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February 11, 2008


The Honorable Harry Reid
Majority Leader
United States Senate
528 Hart Senate Office Building
Washington, D.C. 20510-2803

Dear Senator Reid:

With the recent ruling by the U.S. Treasury Department that allows companies to freeze the pensions of older workers, many retirees can no longer restrain their anguish over the Executive Branch’s repeated circumventing of acts of Congress. Yet, there is no evidence that leaders of Congress are taking any action to thwart these blatant incursions into the Congressional domain.

Based on my reading of news reports, Treasury’s ruling validates some pension plan rollbacks that were intended to protect the retirement nest eggs millions of employees and retirees. In addition, Treasury’s action could tip in favor of corporations the outcome of long-running lawsuits filed by pension plan participants against a number of major companies claiming age discrimination due to changes made to their pension plans.

The heart of the issue is whether employers who change from defined benefit pensions to cash-balance plans can freeze the growth of older workers' pensions for months or years following the change while younger workers' pensions continue to grow. (This is know as “wearaway.”) Many companies allow employees to remain in the old plan for a time, but this only delays the onset of wearaway. The Treasury ruled that the decades-old laws that effectively prohibit companies from temporarily freezing pension growth don't apply when the freeze is delayed.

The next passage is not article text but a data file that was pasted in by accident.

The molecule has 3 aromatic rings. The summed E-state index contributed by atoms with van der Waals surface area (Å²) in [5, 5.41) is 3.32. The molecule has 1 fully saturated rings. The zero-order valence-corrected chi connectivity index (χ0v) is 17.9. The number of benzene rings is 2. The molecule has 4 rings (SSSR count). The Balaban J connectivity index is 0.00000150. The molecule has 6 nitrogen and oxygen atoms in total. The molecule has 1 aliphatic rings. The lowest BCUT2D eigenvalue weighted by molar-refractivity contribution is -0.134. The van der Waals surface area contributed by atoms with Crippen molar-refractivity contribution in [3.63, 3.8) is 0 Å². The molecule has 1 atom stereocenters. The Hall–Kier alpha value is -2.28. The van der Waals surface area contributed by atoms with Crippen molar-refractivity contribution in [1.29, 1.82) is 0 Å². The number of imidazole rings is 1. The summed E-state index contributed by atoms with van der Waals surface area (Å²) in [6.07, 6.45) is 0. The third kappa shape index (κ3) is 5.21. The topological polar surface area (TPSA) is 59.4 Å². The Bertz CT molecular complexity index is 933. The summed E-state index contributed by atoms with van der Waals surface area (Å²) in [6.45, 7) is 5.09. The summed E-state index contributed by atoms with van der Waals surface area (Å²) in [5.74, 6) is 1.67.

Treasury’s ruling allowing years with “zero accruals” is inconsistent with the very strong statements against wearaways in the Pension Protection Act of 2006 that you and other members of Congress toiled over for months. Special interest groups have undone your work through compromising efforts with the Executive Branch. On behalf of the more that 2 million men and women represented by the National Retiree Legislative Network (NRLN), I am asking what you intend to do as a leader of Congress to counteract Treasury’s ruling and provide the full measure of protection to employees and retirees that was intended by Congress when it passed the Pension Protection Act of 2006?

It appears to retirees that there is another situation where the Executive Branch has run roughshod over the intent of Congress. This is the Equal Employment Opportunity Commission’s recent publishing of its rule in the Federal Register that allows employers to reduce or eliminate healthcare for retirees when they turn 65 and become eligible for Medicare. More than 10 million American retirees who rely on employer-sponsored healthcare and prescription drug plans stand to be hurt by the EEOC’s rule. The EEOC is overstepping its authority. The agency is attempting to legislate rather than protecting older Americans as required by the 1967 Age Discrimination in Employment Act (ADEA). How can the EEOC that was created to prevent discrimination issue a policy that discriminates on the basis of age?

On behalf of the NRLN’s members who reside in all 50 states, the NRLN would like to hear what you as a Congressional leader will do to reverse the EEOC’s rule. To do nothing is a statement by Congress that it cares little about defending the substance of the laws that it enacts. It says that a willing Administration under pressure from special interests can subordinate the intent of Congress through the writing of rules and regulations.

The NRLN looks forward to hearing from you on these two issues and learning what leadership you intend to provide to uphold the laws that were written to help workers and retirees, not harm them as the Treasury’s and EEOC’s rules are going to do. If you or a member of your staff would be interested in discussing these issues with the NRLN, please contact Marta Bascom, our Executive Director in Washington, D.C. at 703-863-9611.


Bill Kadereit, NRLN President